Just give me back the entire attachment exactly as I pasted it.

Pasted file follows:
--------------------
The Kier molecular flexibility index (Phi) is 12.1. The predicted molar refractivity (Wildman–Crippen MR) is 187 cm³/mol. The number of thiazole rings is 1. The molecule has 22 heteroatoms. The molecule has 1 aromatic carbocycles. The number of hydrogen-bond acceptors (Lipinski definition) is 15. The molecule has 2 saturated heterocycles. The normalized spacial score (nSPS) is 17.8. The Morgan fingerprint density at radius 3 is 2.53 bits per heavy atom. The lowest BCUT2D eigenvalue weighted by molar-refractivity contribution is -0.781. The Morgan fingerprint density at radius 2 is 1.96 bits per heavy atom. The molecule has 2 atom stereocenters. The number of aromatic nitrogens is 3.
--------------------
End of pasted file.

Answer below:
The Kier molecular flexibility index (Phi) is 12.1. The predicted molar refractivity (Wildman–Crippen MR) is 187 cm³/mol. The number of thiazole rings is 1. The molecule has 22 heteroatoms. The molecule has 1 aromatic carbocycles. The number of hydrogen-bond acceptors (Lipinski definition) is 15. The molecule has 2 saturated heterocycles. The normalized spacial score (nSPS) is 17.8. The Morgan fingerprint density at radius 3 is 2.53 bits per heavy atom. The lowest BCUT2D eigenvalue weighted by molar-refractivity contribution is -0.781. The Morgan fingerprint density at radius 2 is 1.96 bits per heavy atom. The molecule has 2 atom stereocenters. The number of aromatic nitrogens is 3.